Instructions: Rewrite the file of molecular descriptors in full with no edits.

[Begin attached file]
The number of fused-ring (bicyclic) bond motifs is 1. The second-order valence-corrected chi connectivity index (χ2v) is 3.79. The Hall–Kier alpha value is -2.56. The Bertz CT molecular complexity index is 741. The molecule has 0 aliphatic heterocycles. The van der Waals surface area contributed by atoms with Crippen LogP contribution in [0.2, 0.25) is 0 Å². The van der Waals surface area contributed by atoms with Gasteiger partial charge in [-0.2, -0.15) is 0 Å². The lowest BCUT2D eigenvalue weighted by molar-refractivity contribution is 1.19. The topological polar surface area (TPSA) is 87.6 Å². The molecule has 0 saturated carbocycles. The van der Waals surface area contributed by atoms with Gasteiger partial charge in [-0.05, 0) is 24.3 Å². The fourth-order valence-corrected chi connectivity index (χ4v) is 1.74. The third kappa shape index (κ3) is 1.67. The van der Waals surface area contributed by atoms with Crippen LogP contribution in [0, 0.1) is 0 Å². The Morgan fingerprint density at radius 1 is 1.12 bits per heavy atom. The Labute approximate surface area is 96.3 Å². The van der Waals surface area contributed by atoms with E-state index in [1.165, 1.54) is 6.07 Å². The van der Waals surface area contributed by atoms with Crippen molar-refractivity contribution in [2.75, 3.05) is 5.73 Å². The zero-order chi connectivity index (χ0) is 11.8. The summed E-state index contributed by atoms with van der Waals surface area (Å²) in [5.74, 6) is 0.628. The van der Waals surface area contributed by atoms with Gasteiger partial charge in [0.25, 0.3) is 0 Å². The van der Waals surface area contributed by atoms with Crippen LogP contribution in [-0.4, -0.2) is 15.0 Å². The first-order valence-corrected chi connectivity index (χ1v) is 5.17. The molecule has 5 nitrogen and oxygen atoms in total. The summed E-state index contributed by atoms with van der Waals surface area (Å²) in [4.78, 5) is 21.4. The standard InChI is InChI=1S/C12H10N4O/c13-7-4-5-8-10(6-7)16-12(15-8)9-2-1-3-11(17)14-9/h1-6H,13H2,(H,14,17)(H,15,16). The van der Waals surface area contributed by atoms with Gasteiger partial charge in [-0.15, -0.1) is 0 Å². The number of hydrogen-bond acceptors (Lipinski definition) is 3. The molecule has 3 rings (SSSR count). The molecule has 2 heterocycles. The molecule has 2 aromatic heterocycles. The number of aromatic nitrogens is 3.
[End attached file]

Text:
The number of fused-ring (bicyclic) bond motifs is 1. The second-order valence-corrected chi connectivity index (χ2v) is 3.79. The Hall–Kier alpha value is -2.56. The Bertz CT molecular complexity index is 741. The molecule has 0 aliphatic heterocycles. The van der Waals surface area contributed by atoms with Crippen LogP contribution in [0.2, 0.25) is 0 Å². The van der Waals surface area contributed by atoms with Gasteiger partial charge in [-0.2, -0.15) is 0 Å². The lowest BCUT2D eigenvalue weighted by molar-refractivity contribution is 1.19. The topological polar surface area (TPSA) is 87.6 Å². The molecule has 0 saturated carbocycles. The van der Waals surface area contributed by atoms with Gasteiger partial charge in [-0.05, 0) is 24.3 Å². The fourth-order valence-corrected chi connectivity index (χ4v) is 1.74. The third kappa shape index (κ3) is 1.67. The van der Waals surface area contributed by atoms with Crippen LogP contribution in [0, 0.1) is 0 Å². The Morgan fingerprint density at radius 1 is 1.12 bits per heavy atom. The Labute approximate surface area is 96.3 Å². The van der Waals surface area contributed by atoms with E-state index in [1.165, 1.54) is 6.07 Å². The van der Waals surface area contributed by atoms with Crippen molar-refractivity contribution in [2.75, 3.05) is 5.73 Å². The zero-order chi connectivity index (χ0) is 11.8. The summed E-state index contributed by atoms with van der Waals surface area (Å²) in [5.74, 6) is 0.628. The van der Waals surface area contributed by atoms with Gasteiger partial charge in [0.25, 0.3) is 0 Å². The van der Waals surface area contributed by atoms with Crippen LogP contribution in [-0.4, -0.2) is 15.0 Å². The first-order valence-corrected chi connectivity index (χ1v) is 5.17. The molecule has 5 nitrogen and oxygen atoms in total. The summed E-state index contributed by atoms with van der Waals surface area (Å²) in [4.78, 5) is 21.4. The standard InChI is InChI=1S/C12H10N4O/c13-7-4-5-8-10(6-7)16-12(15-8)9-2-1-3-11(17)14-9/h1-6H,13H2,(H,14,17)(H,15,16). The van der Waals surface area contributed by atoms with Gasteiger partial charge in [-0.15, -0.1) is 0 Å². The number of hydrogen-bond acceptors (Lipinski definition) is 3. The molecule has 3 rings (SSSR count). The molecule has 2 heterocycles. The molecule has 2 aromatic heterocycles. The number of aromatic nitrogens is 3.